Demand response could reduce non-domestic demand by up to a third in Britain, study finds


London, U.K. — (METERING.COM) — August 1, 2012 – Demand side response in the non-domestic sector in Britain has the potential to reduce peak demand by almost a third, a new study from the regulator Ofgem has found.

According to the study non-domestic buildings (excluding industry) contribute approximately 15 GW – around 30 percent of the total – to winter peak demands on Britain’s national grid. Assessment of the technical potential of demand side response measures, including flexibility in hot water, HVAC, refrigeration and lighting loads, suggests these could reduce the winter peak demand in this sector from 1-4.5 GW.

Excluding lighting, the flexibility of which is widely believed to be highly limited, would reduce these figures by about half.

The report, which was prepared for Ofgem by Element Energy and De Montfort University, was aimed to quantify the technical potential for demand side response in non-domestic buildings, and assess the barriers to further uptake of such demand side response.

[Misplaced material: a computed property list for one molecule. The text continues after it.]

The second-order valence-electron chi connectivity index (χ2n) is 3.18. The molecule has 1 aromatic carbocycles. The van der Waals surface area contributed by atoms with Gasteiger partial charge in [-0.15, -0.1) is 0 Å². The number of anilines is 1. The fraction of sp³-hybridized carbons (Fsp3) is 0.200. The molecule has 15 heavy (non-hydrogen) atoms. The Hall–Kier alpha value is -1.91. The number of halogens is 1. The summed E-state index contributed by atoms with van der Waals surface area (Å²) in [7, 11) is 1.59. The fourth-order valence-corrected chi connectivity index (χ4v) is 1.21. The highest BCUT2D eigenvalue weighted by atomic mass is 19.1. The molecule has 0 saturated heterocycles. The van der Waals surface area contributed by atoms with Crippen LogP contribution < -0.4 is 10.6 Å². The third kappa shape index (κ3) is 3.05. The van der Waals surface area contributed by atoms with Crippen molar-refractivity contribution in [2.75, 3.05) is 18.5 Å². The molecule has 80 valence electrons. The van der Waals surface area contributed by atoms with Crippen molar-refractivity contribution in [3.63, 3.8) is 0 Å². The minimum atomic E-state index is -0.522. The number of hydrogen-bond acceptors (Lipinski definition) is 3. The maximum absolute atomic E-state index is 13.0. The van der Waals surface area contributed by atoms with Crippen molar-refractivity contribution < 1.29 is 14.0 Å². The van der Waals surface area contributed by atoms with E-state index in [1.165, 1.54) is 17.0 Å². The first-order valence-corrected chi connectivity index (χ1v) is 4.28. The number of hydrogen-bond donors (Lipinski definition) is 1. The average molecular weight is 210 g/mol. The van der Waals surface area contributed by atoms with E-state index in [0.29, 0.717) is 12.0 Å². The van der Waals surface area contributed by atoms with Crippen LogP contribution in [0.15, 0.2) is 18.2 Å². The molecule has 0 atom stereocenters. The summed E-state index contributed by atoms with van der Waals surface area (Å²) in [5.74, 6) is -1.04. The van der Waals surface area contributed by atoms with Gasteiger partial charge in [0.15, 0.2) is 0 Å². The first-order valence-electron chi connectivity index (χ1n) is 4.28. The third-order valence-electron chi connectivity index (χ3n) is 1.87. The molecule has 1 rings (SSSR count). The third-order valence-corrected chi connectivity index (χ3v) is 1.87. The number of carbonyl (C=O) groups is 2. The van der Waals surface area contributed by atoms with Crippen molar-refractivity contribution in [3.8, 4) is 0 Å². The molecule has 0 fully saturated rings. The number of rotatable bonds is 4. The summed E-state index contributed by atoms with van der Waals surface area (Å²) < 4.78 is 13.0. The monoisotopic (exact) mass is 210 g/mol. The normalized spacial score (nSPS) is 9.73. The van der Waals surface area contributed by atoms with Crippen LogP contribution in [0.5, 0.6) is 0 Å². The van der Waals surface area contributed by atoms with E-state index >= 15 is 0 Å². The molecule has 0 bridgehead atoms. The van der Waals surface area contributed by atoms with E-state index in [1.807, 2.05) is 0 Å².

The report finds that the biggest contributors to non-domestic peak demand are the retail, education and commercial offices sectors, which collectively contribute over 50 percent. The remaining contributors, including communications and transport, government, health, hotels and catering, sports and leisure, and warehouses, are relatively even, suggesting  that exploiting the full potential for demand response will require participation from buildings across all sub-sectors.

According to the report, engagement with demand response in this sector is currently very low, due to a combination of barriers including lack of focus on energy issues, lack of awareness of demand response measures, concerns of negative impacts on service levels and an insufficient or unclear economic case for action.
Further, consumers in this sector are unlikely to accept any impact on service levels to accommodate demand response measures.

It is likely that a range of enabling mechanisms will be required to support greater uptake of demand response in non-domestic buildings, the report states. Measures are required to increase confidence in and awareness of demand response, to reduce the complexity of demand response arrangements, and to demonstrate the economic case.